From all appearances, Judge Amy Coney Barrett is an admirable woman with a strong faith, a successful career, a loving husband, and beautiful children. But for Democrats intent on thwarting her confirmation to the Supreme Court, they must find something about Barrett to gin up in the media as controversial.
Barrett’s past public expressions against abortion are their most recent target. According to The Hill, these were expressions that were not previously disclosed to the Senate, prompting Barrett to send a letter to top Senate Judiciary Committee members to file those statements on the official record.
The new disclosures will be added to the lengthy questionnaire Barrett already filled out for the committee and, despite claims from Democrats and media pundits, is a perfectly normal part of the confirmation process.
Judge Barrett is pro-life, but we already knew that
The first revelation was that Barrett, while serving as a law professor at the University of Notre Dame in 2013, signed an anti-abortion ad from the university’s Faculty for Life and Fund to Protect Human Life, organizations which she was a part, The Hill reported. Roughly 100 other members of the Catholic university signed as well.
“In the 40 years since the Supreme Court’s infamous Roe v. Wade decision, over 55 million unborn children have been killed by abortions,” the ad stated. “We faculty and staff at the University of Notre Dame reaffirm our full support of our university’s commitment to the right to life, we renew our call for the unborn to be protected in law and welcomed in life, and we voice our love and support for the mothers who bear them.”
Pro-abortion Democrats and members of the media have taken issue with the language used in the ad and have attempted to make an issue out of the fact that Barrett failed to disclose her participation in it.
In a letter sent to Judiciary Chairman Lindsey Graham (R-SC) and ranking member Sen. Dianne Feinstein (D-CA), Barrett acknowledged that she had signed the ad and provided a copy to the committee. Barrett also disclosed other instances of public statements attributed to her that had been brought to her attention.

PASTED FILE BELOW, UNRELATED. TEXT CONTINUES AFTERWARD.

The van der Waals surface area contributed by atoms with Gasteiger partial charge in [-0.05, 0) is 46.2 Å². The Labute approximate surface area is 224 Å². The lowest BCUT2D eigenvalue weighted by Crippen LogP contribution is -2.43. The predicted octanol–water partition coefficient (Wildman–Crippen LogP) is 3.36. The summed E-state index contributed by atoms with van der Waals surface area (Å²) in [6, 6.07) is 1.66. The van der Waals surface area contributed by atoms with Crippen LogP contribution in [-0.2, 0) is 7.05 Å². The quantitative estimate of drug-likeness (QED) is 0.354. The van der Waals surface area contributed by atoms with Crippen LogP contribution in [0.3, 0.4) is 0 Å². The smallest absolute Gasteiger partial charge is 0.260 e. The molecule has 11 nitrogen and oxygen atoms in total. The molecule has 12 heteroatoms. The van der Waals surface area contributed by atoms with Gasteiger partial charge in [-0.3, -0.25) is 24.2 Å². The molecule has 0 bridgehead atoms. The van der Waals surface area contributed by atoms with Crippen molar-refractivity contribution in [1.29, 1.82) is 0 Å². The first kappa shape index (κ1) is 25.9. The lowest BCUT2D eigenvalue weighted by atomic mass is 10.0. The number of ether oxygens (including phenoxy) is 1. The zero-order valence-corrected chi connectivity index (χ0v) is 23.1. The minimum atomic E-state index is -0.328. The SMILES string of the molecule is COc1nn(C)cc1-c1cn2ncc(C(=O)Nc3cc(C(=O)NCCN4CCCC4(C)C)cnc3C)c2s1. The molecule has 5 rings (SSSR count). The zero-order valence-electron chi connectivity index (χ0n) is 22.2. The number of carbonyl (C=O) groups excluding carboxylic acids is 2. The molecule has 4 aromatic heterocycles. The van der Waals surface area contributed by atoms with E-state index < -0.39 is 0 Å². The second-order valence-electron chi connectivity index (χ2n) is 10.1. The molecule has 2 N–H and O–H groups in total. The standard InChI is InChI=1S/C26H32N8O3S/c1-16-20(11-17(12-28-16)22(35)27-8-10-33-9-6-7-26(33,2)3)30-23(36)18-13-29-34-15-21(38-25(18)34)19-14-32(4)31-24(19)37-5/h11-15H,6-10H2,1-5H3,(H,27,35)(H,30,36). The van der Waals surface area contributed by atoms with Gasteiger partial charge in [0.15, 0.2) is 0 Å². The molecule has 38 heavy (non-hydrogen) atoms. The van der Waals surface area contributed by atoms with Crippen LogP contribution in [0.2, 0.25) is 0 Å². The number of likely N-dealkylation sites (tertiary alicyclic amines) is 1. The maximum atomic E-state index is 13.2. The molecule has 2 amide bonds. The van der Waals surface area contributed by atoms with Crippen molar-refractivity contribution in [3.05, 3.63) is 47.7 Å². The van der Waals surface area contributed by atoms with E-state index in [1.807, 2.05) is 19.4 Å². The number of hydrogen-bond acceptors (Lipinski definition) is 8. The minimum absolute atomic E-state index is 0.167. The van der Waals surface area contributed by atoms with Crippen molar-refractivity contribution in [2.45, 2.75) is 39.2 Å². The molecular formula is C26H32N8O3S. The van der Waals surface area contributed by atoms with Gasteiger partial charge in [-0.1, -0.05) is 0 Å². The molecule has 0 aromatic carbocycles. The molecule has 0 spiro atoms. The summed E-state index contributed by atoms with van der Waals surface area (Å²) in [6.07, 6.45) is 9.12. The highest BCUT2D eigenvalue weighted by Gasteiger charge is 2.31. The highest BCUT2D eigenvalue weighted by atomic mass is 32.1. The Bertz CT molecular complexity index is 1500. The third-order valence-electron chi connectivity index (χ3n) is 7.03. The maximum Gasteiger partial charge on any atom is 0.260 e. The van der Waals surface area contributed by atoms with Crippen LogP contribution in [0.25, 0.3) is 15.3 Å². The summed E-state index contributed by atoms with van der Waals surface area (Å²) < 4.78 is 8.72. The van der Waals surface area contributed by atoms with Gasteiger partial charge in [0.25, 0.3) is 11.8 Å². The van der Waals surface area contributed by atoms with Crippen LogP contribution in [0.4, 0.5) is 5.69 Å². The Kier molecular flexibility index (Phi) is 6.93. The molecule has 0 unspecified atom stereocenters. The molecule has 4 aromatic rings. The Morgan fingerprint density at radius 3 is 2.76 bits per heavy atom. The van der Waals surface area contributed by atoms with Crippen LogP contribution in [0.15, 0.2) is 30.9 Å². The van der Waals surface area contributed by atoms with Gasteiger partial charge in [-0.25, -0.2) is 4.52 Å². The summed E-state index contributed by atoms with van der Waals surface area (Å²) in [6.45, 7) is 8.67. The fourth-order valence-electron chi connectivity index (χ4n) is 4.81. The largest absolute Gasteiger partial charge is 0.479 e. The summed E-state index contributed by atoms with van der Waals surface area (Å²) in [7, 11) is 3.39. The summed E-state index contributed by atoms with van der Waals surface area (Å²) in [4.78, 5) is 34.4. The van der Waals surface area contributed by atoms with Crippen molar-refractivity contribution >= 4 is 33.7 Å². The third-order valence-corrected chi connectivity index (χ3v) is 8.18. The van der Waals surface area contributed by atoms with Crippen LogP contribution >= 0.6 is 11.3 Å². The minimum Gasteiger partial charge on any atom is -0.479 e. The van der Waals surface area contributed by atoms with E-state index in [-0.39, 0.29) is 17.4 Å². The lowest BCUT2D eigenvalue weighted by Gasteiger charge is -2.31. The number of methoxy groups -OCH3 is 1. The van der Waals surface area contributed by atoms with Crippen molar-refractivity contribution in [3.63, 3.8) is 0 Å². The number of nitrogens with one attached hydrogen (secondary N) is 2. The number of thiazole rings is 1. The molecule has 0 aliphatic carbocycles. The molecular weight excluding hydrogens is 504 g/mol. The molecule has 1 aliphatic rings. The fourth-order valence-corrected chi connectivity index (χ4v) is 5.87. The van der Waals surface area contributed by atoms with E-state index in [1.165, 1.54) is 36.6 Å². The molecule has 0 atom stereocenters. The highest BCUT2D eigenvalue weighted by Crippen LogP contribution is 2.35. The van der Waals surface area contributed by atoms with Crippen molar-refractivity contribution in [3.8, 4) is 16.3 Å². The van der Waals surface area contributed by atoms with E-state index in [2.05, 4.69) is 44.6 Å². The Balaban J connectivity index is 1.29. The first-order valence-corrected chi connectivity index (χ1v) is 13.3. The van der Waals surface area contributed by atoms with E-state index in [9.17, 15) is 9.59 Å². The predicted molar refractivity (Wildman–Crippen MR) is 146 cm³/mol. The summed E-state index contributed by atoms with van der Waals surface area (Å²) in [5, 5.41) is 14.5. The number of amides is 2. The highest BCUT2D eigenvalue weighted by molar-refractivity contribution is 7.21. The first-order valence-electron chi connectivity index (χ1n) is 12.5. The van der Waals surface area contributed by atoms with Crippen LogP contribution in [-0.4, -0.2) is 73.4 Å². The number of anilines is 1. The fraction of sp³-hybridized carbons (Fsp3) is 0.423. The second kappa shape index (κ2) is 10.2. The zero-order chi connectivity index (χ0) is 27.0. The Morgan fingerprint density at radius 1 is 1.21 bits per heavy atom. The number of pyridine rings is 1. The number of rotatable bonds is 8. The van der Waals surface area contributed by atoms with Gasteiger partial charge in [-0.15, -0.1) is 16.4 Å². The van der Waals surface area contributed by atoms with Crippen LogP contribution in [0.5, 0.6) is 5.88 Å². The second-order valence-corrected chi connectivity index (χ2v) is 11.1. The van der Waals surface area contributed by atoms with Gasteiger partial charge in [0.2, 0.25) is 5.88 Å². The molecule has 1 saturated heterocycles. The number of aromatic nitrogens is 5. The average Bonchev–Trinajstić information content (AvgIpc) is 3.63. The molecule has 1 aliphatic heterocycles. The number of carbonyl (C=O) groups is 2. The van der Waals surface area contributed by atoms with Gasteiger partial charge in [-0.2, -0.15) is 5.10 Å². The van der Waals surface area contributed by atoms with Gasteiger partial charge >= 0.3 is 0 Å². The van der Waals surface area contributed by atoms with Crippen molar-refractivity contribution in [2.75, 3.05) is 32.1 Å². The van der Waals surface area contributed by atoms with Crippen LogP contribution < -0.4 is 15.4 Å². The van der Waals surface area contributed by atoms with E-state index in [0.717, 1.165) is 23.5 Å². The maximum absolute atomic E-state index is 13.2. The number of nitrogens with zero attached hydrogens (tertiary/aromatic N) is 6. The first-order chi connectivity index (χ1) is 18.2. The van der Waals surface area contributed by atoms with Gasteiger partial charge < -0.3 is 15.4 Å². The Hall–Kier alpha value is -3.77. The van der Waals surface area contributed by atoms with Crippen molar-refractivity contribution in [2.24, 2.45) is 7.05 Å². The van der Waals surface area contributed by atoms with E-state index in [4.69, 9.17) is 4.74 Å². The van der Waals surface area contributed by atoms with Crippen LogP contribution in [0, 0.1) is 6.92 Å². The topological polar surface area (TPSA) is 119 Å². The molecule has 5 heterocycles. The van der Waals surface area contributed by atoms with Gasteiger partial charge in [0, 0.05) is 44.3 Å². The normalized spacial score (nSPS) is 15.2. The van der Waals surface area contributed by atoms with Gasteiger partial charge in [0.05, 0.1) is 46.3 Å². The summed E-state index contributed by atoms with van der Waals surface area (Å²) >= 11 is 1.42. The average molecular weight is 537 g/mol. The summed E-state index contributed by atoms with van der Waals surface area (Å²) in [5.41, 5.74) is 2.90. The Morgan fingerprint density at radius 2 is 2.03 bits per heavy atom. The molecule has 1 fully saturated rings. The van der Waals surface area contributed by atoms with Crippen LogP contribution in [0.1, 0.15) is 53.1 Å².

Those disclosures included quotes from her about the Honor Council at Rhodes College that had been published in a 1994 article, as well as the acknowledgement of “two informal presentations to student groups” at Notre Dame, one of which was merely a summation of a lecture that she had already disclosed in the questionnaire.
Barrett noted that in the event anything else was brought up that she had failed to disclose, “Consistent with the practice of prior nominees, I will continue to supplement the information provided to the Committee as appropriate.”
Much ado about nothing
This is all much ado about nothing, as it was already evident that Barrett holds pro-life views.
In fact, Democrats have been well aware of that fact for at least the past three years, as she was grilled extensively over her position — and how her personal views might impact future judicial decisions — when she went through the confirmation process in 2017 to be confirmed to a federal appeals court.
Barrett’s confirmation hearings are scheduled to begin on Oct. 12, and her stance on abortion will undoubtedly be a topic of discussion, though Democrats would be wise to tread lightly, as her beliefs are shared by many Americans and are not, as the left fervently insists, outside the mainstream.